Outsourcing and being a good neighbour

2005

With almost six out of 10 IT and business process outsourcing arrangements failing to deliver the expected benefits or even ending in failure, organisations need to recognise that sound contracts will only succeed if they are underpinned by strong relationships.

Research by Compass Management Consulting across 8,000 organisations in 32 countries suggests that 58 per cent of all outsourcing contracts fail.

Eight out of 10 contracts that fail do so because of poor governance, Compass has found, with problems covering issues such as a lack of pro-activity and a shortage of management skills on the part of the customer and service provider.

As a consequence, such poor governance undermines the core objectives of an outsourcing strategy, reducing anticipated returns by as much as 75 per cent.

"It comes down to the ability of all parties to forge good relationships", says Ian Leask, Head of Compass' Sourcing Practice.

"These 'soft' intangible issues are all too often overlooked during sourcing and negotiations, yet it is here where the foundations for success or failure are set."

According to Leask, outsourcing arrangements are akin to neighbourly relationships. Clients and service providers have a mutual interest in improving their quality of understanding if they are to successfully 'live' within the close proximity of each other.

But as a study earlier this year by Deloitte found, six out of 10 firms have discovered that outsourcing deals require more management effort than they had anticipated.

With an increasing dependency on high-value outsourced services such as application development and data centre management, along with business processes such as payroll, accounts and human resources, companies stand to sustain huge unanticipated costs unless they take steps to become a 'good neighbour'.

Looking across the outsourcing contracts that it has been involved with over the past 25 years, Compass says that companies exhibit five primary personality types in the neighbourhood with only one in five being built on foundations that lead to a strong relationship.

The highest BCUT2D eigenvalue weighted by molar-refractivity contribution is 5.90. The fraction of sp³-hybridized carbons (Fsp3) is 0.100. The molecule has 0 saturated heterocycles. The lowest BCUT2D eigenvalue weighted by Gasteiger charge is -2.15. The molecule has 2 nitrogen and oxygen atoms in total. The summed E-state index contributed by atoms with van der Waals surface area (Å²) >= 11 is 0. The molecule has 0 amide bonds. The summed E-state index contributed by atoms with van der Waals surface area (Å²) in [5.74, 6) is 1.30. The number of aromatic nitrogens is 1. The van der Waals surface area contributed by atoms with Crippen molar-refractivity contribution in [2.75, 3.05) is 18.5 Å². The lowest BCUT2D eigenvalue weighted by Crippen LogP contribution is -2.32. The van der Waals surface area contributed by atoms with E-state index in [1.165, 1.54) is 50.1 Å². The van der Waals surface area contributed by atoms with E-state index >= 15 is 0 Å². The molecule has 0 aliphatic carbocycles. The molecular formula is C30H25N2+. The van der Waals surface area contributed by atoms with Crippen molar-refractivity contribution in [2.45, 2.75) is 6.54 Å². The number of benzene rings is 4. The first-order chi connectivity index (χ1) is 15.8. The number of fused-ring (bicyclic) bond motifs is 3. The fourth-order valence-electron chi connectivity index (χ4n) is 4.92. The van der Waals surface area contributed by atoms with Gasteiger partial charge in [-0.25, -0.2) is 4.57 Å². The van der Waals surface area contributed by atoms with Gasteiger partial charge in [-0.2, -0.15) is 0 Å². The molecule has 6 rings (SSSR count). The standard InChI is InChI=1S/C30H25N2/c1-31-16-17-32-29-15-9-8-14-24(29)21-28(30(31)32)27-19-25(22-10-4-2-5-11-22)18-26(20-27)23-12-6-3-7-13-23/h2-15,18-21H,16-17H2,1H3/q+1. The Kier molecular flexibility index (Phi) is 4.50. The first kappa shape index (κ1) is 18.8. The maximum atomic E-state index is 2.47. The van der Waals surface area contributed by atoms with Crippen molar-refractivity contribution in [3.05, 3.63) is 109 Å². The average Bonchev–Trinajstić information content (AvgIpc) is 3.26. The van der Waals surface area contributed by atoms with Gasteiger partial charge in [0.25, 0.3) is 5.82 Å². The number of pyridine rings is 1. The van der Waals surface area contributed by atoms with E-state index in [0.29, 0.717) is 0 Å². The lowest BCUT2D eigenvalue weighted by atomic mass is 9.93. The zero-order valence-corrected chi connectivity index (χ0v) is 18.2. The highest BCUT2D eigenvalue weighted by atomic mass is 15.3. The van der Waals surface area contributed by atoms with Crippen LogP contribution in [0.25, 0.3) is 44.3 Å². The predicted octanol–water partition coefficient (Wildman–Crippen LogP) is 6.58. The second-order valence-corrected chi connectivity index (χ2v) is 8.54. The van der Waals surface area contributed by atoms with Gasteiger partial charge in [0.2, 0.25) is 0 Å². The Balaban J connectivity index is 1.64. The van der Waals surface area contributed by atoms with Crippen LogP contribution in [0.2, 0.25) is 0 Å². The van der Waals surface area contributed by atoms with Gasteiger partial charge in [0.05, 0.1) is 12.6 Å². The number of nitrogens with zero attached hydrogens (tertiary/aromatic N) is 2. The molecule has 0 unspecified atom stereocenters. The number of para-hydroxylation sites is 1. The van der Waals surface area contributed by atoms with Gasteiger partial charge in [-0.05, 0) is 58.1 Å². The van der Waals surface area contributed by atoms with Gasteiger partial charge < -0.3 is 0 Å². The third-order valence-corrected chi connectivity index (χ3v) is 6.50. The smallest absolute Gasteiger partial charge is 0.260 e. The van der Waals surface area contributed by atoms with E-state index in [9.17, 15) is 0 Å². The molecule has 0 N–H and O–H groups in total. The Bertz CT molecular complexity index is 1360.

The Curtain Twitcher: When interfacing with the 'curtain twitcher', suppliers will find them nosy, but not interfering. They will often complain to colleagues about their service providers' short-comings, but not address the issue head-on.

This irritable relationship, based on a sense of mutual suspicion, is often inherited by the company's internal manager who may feel that there could be better supply options to hand, yet the decision has been taken to persevere with the status quo. A contract review, which should be implemented annually, would ensure objectives are understood on all sides.

The Trend Spotter: The internal team, lead by a 'trend spotter', has outsourced because it is the current trend in business service management. They have embraced help desk and IT maintenance outsourcing and currently are hurtling towards off shoring back office services.

Pressure to do this is coming from the top - eight out of 10 IT Directors are actively pursuing off shore solutions, often fuelled by the perceived belief that outsourcing costs minus previous in-house costs equals cost savings.

It doesn't. Companies should fully quantify the extent of an outsourcing opportunity before embarking on a long, difficult and expensive process that is fraught with risk.

The Noisy Neighbour: This over zealous micro-manager prevents the service provider from getting on with the job. A seeming obsession with the minute details can result in 'analysis paralysis' and confusion among colleagues.

The tendency to escalate every service issue can interfere with a successful project transition and progression toward the business goals on which the contract was struck.

Companies need to be sure that in-house teams are suitably reassigned to other tasks while new or different management skills are developed to ensure a proactive rather than interfering governance model.

The Hedge Builder: The 'hedge builder' sets up a contract and expects to watch it happen without getting involved. This cuts off the possibility of the service provider advancing with the contract and business working hand in hand.

There is a tendency to keep 'the roses well pruned' on his/her side of the hedge and ignore the mess next door that may well be affecting property values for the whole street. The misguided belief is that outsourcing will cure all ills, once inefficient processes have been chucked over the hedge.

Generally a budget of 4-6 per cent of the value of the contract is required to ensure an adequate in-house team to manage the relationship.

The Good Neighbour: Representing only one in five of outsourcing deals, the 'good neighbour' understands that the retained in-house organisation should be designed to maximise value creation from the outset.

A multi-layered organisation ensures alignment between client and service provider at the strategic, tactical, and operational levels. Working from a win-win mentality, the time is taken to assess not only technical competency but also the business goals of the provider, maximising the opportunity for a cultural fit.

Service provider personnel receive ongoing training and key personnel are given individual incentives related directly to the client's organisational objectives.

"If companies are going to realise the objectives on which their outsourcing business cases are based, they must first recognise the need to develop a strong relationship along with a sound contract," says Ian Leask

"Cultural differences between client and service provider must be actively identified and bridged and an environment developed that ensures client and service provider business interests are in alignment over the life of the relationship - including a joint commitment to an ongoing, expanding relationship between the parties."

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